You know, none of this people, the opposition, the - President Morsi, the Muslim Brothers, the army, none of these people have ever run a democratic transition. They don't know beans about, you know, constitutional republicanism. These are all concepts that mean absolutely nothing to them in practical reality. They're learning on the job, and it's a tough learning process when you're dealing with the emotions that you have in Egypt and the economic stress and all the problems that they have. So we have to hope with the best and wish them the best and trust that they will get through this.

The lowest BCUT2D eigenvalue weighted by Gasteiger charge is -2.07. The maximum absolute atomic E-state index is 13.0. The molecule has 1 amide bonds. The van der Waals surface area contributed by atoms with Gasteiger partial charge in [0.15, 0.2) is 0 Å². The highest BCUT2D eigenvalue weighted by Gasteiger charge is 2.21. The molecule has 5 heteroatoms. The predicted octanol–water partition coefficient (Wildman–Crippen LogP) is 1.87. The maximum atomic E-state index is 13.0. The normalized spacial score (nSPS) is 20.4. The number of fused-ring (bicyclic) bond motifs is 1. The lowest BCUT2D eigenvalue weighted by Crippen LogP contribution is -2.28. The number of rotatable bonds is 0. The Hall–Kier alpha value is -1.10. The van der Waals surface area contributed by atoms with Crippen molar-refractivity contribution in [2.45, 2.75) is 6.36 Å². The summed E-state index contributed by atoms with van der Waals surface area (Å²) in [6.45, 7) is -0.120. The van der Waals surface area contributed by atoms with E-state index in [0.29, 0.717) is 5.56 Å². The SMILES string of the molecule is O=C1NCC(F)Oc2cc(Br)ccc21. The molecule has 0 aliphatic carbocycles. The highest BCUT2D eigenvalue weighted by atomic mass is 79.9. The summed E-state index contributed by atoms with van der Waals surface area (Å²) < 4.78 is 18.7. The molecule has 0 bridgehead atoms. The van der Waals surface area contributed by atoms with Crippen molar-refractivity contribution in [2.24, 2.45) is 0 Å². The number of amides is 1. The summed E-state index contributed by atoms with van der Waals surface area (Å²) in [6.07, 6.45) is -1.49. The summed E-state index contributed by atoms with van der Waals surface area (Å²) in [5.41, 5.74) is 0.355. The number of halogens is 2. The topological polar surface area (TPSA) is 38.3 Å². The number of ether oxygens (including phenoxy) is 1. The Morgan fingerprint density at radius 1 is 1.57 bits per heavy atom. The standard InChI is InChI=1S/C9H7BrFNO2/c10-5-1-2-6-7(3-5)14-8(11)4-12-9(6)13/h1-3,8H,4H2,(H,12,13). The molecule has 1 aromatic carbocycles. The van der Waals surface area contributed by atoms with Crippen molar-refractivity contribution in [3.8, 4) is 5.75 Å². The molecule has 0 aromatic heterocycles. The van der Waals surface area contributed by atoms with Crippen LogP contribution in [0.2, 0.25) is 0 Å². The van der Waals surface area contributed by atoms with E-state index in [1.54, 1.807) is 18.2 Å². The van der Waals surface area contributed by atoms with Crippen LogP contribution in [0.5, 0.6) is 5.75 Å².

CONAN: Let's get Sal on the line. Sal is calling us from Los Angeles.
SAL: Yes, Neal, I'm a huge fan. And I want to thank you for having Mr. Khouri, Mr. Telhami and Mr. Cook. These are the best. When it comes to that part of the world, they're absolutely best. My question is: Are we - the West or Europe or the U.S. - expecting too much, too soon? Those nations are - have no clue what democracy is, not the same as the Western nations, been decades and decades under oppression. So it may take time to sort things out. And I think - and I'm not a fan, or any way of Mr. Morsi, or the new Libyan leadership. But I think we should give him time. Perhaps helping the opposition - the more we criticize them, I believe that could backfire. Basically, that's my thought.
CONAN: Well, let me put that to Steven Cook. You've heard - Rami Khouri just mentioned what might be termed rookie mistakes by both the government and the opposition.